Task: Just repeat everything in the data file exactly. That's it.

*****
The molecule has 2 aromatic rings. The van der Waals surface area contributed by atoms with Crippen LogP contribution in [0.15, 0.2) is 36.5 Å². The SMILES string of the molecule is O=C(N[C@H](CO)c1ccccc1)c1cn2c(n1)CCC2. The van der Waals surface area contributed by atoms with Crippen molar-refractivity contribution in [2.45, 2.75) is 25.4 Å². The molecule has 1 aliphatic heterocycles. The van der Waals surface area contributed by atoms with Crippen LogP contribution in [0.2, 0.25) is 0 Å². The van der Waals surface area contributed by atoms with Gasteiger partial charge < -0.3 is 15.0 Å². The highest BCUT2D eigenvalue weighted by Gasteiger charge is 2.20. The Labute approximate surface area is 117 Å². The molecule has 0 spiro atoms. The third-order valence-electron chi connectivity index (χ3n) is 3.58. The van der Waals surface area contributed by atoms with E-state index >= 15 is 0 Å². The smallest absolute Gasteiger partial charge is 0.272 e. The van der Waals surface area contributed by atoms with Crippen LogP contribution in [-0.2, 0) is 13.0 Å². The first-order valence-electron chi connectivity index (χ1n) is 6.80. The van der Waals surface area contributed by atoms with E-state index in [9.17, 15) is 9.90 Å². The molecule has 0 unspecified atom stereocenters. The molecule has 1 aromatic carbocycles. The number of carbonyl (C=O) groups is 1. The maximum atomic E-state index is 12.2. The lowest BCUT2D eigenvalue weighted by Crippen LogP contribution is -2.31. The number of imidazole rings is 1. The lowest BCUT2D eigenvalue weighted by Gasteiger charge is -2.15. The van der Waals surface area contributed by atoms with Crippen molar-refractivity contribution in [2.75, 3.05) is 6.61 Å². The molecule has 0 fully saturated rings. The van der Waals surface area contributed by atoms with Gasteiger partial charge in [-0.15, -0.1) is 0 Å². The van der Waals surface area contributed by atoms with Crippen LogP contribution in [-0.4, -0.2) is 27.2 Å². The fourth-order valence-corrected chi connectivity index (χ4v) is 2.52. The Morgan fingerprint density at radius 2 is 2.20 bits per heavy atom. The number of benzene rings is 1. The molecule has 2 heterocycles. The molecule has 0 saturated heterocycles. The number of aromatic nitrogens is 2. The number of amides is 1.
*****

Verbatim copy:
The molecule has 2 aromatic rings. The van der Waals surface area contributed by atoms with Crippen LogP contribution in [0.15, 0.2) is 36.5 Å². The SMILES string of the molecule is O=C(N[C@H](CO)c1ccccc1)c1cn2c(n1)CCC2. The van der Waals surface area contributed by atoms with Crippen molar-refractivity contribution in [2.45, 2.75) is 25.4 Å². The molecule has 1 aliphatic heterocycles. The van der Waals surface area contributed by atoms with Crippen LogP contribution in [0.2, 0.25) is 0 Å². The van der Waals surface area contributed by atoms with Gasteiger partial charge < -0.3 is 15.0 Å². The highest BCUT2D eigenvalue weighted by Gasteiger charge is 2.20. The Labute approximate surface area is 117 Å². The molecule has 0 spiro atoms. The third-order valence-electron chi connectivity index (χ3n) is 3.58. The van der Waals surface area contributed by atoms with E-state index >= 15 is 0 Å². The smallest absolute Gasteiger partial charge is 0.272 e. The van der Waals surface area contributed by atoms with Crippen LogP contribution in [-0.2, 0) is 13.0 Å². The first-order valence-electron chi connectivity index (χ1n) is 6.80. The van der Waals surface area contributed by atoms with E-state index in [9.17, 15) is 9.90 Å². The molecule has 0 unspecified atom stereocenters. The molecule has 1 aromatic carbocycles. The number of carbonyl (C=O) groups is 1. The maximum atomic E-state index is 12.2. The lowest BCUT2D eigenvalue weighted by Crippen LogP contribution is -2.31. The number of imidazole rings is 1. The lowest BCUT2D eigenvalue weighted by Gasteiger charge is -2.15. The van der Waals surface area contributed by atoms with Crippen molar-refractivity contribution in [2.75, 3.05) is 6.61 Å². The molecule has 0 fully saturated rings. The van der Waals surface area contributed by atoms with Gasteiger partial charge in [-0.15, -0.1) is 0 Å². The van der Waals surface area contributed by atoms with Crippen LogP contribution in [-0.4, -0.2) is 27.2 Å². The fourth-order valence-corrected chi connectivity index (χ4v) is 2.52. The Morgan fingerprint density at radius 2 is 2.20 bits per heavy atom. The number of benzene rings is 1. The molecule has 2 heterocycles. The molecule has 0 saturated heterocycles. The number of aromatic nitrogens is 2. The number of amides is 1.